Moray eels have 4 different life phases. They morph from floating larvae called leptocephalus, to glass-eels which travel into brackish water, to elvers which move back to saltwater, before finaly becoming adults.

The green team

Eels are fish and have gills and a pair of fins, but unlike most fish they have no scales. Instead, they are covered in slime! Green moray eels get their name from the colour of the slime that covers their skin. The colour can vary depending on their location and in WA the slime looks more brown than green. The scientific name Gymnothorax is Greek and means ‘naked chest’, in reference to the eel’s lack of pectoral fins. The species name ‘funebris’ relates to ‘burial’ in Latin, which is how moray eels spend most of their day- buried within the reef!

Packed with teeth

Moray eels have inward pointing teeth that snatch prey, but don’t chew. They have another set of teeth in their throat which extend up and grab the still-live prey, making sure it can’t swim back out! You can get a good look at these teeth while a moray is breathing, as they constantly open and close their mouth to push water to the gills, just like a pump.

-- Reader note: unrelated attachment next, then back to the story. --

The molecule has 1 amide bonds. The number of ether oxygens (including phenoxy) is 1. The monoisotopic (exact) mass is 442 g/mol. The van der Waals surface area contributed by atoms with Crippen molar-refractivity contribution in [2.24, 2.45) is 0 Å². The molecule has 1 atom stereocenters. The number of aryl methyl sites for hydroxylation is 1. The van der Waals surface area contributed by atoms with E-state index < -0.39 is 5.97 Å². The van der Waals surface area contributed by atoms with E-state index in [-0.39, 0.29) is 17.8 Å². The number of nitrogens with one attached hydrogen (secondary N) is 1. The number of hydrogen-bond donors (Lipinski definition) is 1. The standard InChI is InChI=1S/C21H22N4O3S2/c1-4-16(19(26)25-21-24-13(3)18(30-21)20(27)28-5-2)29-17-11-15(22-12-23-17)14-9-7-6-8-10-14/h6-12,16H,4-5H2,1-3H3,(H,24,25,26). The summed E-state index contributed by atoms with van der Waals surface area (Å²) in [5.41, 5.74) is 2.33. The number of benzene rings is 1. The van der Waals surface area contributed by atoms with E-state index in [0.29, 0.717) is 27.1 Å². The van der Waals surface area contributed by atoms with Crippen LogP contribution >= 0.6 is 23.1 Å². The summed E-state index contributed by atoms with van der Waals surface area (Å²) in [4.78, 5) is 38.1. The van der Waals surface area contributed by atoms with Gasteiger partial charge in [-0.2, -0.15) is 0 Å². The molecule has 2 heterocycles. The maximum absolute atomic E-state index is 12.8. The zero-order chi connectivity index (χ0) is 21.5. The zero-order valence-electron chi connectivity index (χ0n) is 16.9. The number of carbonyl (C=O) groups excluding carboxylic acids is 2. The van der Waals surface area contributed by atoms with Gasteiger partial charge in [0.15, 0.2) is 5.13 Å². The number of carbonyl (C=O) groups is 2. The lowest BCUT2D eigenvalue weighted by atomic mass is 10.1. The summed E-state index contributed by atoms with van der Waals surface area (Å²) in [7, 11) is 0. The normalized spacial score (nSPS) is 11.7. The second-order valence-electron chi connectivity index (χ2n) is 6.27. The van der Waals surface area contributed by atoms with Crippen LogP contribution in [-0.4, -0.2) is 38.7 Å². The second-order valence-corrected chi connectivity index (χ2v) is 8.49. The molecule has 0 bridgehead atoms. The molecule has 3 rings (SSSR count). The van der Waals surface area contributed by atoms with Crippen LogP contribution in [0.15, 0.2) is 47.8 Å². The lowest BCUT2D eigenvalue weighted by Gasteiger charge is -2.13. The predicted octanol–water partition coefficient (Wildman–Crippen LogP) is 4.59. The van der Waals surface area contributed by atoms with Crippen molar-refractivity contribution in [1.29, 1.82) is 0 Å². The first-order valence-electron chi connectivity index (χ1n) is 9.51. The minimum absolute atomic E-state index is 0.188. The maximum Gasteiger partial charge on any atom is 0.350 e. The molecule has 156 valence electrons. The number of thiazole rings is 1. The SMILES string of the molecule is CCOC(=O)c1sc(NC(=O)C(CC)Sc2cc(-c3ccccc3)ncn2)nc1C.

I spy with my nose, not my eye

Moray eels have a great sense of smell! However, they have poor eye sight which leads to some accidental bites! Divers who attempt to feed morays will often get bitten, not out of aggression, but because their fingers can’t be seen properly and smell just like the fish they were trying to feed! As they don’t need to rely on their sight, moral eels prefer to hunt at night, catching unsuspecting prey as it sleeps.

In, out and around

Moray eels move swiftly in and out of the crevices of a reef, their flattened body and slimy skin helping them slip through tiny holes. Their bodies allow them to swim backwards and they’re known to twist their bodies into knots to crush prey!

Where At AQWA

Search for the slippery body of an eel amoung the reefs in AQWA’s Perth Coast.